It is really getting out of control at the grocery stores and target. Parents who feel that their little angels can act however they please- and the rest of the world should just put up with it. Enough is enough.
belladonna

Newport News, VA

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#64
Jun 14, 2009
 

Judged:

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Bo Peep wrote:
LW1: There is nothing so irritating as to hear a tired baby cry when Mom obliviously stops to look at yet something else in the store. You yourself called your children "spirited." You talk about memberships to all sorts of attractions and I would venture to say your children are TIRED and might appreciate a SCHEDULE that includes NAPS and some down time.
Many people you encounter are also parents and recognize the "tired" cries of an infant. Get someone to WATCH your children sometimes and again give them a BREAK from your break-neck schedule.
Oh, P.S. I was one of "those" people who turned in frustration when a mother who had 2 preschool kids, brought them to a store, where they ran around wildly, yanked phone cards from the circular display they were on and threw them to the floor. They grabbed books from another display and threw them down, too. Mom was OBLIVIOUSLY making photocopies on the xerox machine. I did tell her about her children, to which she finally swung around, got defensive and then threw a few phone cards on the shelves before returning to the copier.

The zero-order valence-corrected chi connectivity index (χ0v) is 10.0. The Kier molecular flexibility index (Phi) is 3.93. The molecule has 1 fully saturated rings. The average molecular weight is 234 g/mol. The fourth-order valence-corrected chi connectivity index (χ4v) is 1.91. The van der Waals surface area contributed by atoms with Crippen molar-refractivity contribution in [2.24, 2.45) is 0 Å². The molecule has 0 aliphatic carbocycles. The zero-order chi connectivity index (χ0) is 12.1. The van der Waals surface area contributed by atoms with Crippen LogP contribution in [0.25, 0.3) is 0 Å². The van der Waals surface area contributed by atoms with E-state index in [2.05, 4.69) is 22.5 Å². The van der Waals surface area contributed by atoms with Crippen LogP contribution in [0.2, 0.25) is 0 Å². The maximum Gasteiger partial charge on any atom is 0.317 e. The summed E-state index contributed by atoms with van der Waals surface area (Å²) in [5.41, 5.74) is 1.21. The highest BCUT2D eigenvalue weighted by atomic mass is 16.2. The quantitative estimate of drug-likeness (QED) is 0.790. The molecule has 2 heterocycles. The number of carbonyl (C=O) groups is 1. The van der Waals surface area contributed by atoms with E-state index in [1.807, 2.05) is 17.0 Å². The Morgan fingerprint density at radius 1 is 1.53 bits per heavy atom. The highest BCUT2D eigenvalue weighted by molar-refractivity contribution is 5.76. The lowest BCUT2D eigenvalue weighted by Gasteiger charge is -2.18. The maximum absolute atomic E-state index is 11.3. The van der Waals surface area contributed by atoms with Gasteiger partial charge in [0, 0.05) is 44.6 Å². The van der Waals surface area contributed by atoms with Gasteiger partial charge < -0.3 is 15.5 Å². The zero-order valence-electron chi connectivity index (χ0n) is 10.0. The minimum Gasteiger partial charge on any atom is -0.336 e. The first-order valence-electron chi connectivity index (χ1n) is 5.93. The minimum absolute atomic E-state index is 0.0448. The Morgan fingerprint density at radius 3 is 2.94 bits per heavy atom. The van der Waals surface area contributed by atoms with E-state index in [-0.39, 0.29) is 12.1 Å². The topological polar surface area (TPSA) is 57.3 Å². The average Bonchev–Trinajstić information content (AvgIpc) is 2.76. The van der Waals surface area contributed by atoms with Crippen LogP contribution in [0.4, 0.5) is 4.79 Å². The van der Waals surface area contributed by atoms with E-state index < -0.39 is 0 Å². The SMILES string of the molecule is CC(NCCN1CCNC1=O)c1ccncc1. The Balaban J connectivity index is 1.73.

Forget that her wild kids were a disruption for other shoppers. Add to the fact that since she wasn't watching them, anyone could have waltzed in and taken them. And that thoroughly pisses me off.
Again, you call yourself such a good mother. When your baby is crying from FATIGUE, take him or her HOME and put them down for a nap. Nothing you're looking at in a store is more important than they are. Prove it.
You hit the nail on the head 100%! I used to work as a cashier, like a previous poster, and all too often I saw mothers out and about, leisurely shopping with thei very obviously over-tired, cranky toddlesa, but completely oblivious to the fact. They got mad at the kids for being cranky!
This did not seem to be the case with LW1. The way I understood her letter is, that the baby just wanted to be held/entertained/cooed at, but the mother had shopping to do, so she fussed. I also feel that toddlers are way to young to appreciate the places LW1 said she's taking them to regularly. Wait until they're school-aged, they'll get a lot more out of it.